History Of Freemasonry

No one knows with certainty how or when the Masonic Fraternity was formed. A widely accepted theory among Masonic scholars is that it arose from the stonemasons’ guilds during the Middle Ages. The language and symbols used in the fraternity’s rituals come from this era. The oldest document that makes reference to Masons is the Regius Poem, printed about 1390, which was a copy of an earlier work. In 1717, four lodges in London formed the first Grand Lodge of England, and records from that point on are more complete.

Over the centuries, Freemasonry has developed into a worldwide fraternity emphasizing personal study, self-improvement, and social betterment via individual involvement and philanthropy. During the late 1700s it was one of the organizations most responsible for spreading the ideals of the Enlightenment: the dignity of man and the liberty of the individual, the right of all persons to worship as they choose, the formation of democratic governments, and the importance of public education. Masons supported the first public schools in both Europe and America.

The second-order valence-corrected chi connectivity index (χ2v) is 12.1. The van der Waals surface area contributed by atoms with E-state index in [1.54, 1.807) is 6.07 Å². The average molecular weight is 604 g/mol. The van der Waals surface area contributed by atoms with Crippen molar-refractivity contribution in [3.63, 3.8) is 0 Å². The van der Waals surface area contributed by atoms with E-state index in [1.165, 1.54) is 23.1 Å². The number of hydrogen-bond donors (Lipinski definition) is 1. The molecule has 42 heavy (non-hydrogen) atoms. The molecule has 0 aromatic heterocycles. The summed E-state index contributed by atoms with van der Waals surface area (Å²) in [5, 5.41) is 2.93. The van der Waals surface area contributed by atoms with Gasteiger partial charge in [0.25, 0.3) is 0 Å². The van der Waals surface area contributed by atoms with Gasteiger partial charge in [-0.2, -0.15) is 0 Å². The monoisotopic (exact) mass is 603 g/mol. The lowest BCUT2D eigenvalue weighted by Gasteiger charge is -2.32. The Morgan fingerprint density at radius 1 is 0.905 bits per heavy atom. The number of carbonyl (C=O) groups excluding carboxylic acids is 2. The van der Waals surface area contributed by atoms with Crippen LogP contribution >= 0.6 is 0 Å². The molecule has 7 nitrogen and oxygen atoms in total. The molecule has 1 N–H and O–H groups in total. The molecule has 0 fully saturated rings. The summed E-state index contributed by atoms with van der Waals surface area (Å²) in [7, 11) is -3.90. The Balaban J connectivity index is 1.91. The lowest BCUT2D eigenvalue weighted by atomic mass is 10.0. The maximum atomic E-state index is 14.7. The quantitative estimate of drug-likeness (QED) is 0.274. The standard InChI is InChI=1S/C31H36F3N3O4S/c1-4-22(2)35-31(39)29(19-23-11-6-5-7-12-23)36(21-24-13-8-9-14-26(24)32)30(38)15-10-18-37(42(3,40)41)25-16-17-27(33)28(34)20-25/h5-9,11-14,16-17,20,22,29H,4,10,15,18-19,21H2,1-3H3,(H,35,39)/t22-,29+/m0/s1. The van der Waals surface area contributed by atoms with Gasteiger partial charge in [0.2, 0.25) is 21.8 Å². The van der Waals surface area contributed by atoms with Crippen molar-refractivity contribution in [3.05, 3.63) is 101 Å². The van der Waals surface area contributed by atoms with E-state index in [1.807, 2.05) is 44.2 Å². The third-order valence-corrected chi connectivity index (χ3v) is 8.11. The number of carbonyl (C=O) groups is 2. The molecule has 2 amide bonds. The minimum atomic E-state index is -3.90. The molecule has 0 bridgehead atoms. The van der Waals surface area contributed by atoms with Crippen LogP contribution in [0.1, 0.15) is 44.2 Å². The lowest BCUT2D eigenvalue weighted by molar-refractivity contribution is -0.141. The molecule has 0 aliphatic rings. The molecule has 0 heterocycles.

Today, the Masonic Fraternity continues this tradition by giving millions of pounds every year to causes that range from operating children’s hospitals, providing treatment for childhood language disorders, treating eye diseases, funding medical research, contributing to local community service, and providing care to Masons and their families at Masonic Homes.

The six million Masons worldwide continue to help men and women face the problems of the 21st century by building bridges of brotherhood and instilling in the hearts of men ideals for a better tomorrow.

Freemasonry Values

Freemasonry has always been about making good men better. Individuals aim to shape their lives round five core principles:

Integrity: We say what we mean and we keep our promises.

Kindness: Although our families come first, we believe in playing a key role in our communities and give time and money to charitable ventures.

Honesty: We pride ourselves on openness, about what being a Freemason means for us.

Fairness: We treat everyone as equal – we listen to others, explore any differences and look for common ground.

Tolerance: We respect the opinions of others and behave with understanding towards them.

Famous Freemasons

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